U.S. peanut production — according to USDA’s November report — is forecast at 3.96 billion pounds, (1,980,000 tons) up 1 percent from October and up 7 percent from last year.
Area for harvest is expected to total 1.26 million acres, unchanged from October but up 17 percent from 2009. Yields are expected to average 3,142 pounds per acre, up 36 pounds from October but down 279 pounds last year.
Peanut production in the Southeast states, including Alabama, Florida, Georgia, Mississippi and South Carolina, is expected to total 3.09 billion pounds, up 3 percent from October and 9 percent higher than last year. Expected area for harvest, at 965,000 acres, is unchanged from October but up 17 percent from 2009.
Yields in the region are expected to average 3,200 pounds per acre, up 86 pounds from October but 228 pounds below last year’s average yield. Expected yields increased from October in Florida and Georgia, but were unchanged in Alabama, Mississippi and South Carolina.
As of Oct. 31, harvest progress was well ahead of last year and the five-year average in all states in the region.
Virginia-North Carolina peanut production is forecast at 261 million pounds, down 8 percent from October and down 9 percent from 2009. Expected area for harvest, at 106,000 acres, is unchanged from October but up 36 percent from 2009. The average yield is forecast at 2,464 pounds per acre, down 200 pounds from October and 1,236 pounds below the 2009 average.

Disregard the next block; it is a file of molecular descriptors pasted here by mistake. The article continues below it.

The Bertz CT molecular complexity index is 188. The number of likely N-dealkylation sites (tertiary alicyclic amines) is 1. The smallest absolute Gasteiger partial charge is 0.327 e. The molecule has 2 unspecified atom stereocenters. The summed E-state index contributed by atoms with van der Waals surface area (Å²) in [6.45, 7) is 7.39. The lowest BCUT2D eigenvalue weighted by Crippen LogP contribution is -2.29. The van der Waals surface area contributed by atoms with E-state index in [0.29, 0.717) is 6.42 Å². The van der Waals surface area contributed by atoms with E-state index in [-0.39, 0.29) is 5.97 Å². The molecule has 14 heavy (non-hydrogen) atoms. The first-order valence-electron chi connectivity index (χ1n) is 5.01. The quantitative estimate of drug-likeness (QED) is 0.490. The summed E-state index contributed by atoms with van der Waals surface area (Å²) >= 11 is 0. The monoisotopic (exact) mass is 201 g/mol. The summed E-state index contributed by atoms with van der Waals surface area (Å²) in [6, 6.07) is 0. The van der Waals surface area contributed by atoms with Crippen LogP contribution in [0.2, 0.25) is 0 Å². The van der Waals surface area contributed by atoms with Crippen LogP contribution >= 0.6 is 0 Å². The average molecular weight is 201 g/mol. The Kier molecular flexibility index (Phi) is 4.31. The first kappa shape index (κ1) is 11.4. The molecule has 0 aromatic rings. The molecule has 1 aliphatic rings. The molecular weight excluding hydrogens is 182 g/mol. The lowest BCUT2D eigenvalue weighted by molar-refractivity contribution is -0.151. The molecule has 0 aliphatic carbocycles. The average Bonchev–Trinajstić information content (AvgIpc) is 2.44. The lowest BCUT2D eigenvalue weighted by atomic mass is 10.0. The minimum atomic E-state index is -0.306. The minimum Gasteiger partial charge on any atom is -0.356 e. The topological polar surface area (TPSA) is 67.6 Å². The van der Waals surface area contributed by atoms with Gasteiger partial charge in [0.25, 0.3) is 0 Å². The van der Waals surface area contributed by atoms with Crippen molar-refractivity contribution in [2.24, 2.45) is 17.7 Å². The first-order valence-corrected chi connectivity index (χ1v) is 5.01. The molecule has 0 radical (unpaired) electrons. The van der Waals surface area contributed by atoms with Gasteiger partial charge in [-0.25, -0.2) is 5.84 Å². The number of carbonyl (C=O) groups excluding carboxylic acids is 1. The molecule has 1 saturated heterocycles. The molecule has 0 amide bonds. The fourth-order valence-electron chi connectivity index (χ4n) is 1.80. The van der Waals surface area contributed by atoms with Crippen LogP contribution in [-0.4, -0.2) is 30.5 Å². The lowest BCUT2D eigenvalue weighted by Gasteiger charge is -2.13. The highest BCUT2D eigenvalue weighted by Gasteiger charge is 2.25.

Hot, dry weather conditions this summer have resulted in lower yields in the region. The weather slowed harvest progress due to dry, hard-packed soils. Harvest was behind the five-year average in both states at the end of October.
Southwest peanut production, including New Mexico, Oklahoma and Texas, is expected to total 613 million pounds, down 3 percent from October but up 7 percent from 2009. Expected acreage for harvest, at 190,000, is unchanged from October but up 9 percent from last year.
Yields in the region are expected to average 3,226 pounds per acre, down 85 pounds from October and 39 pounds lower than 2009. Expected yields are down from last month in Texas but are unchanged in New Mexico and Oklahoma.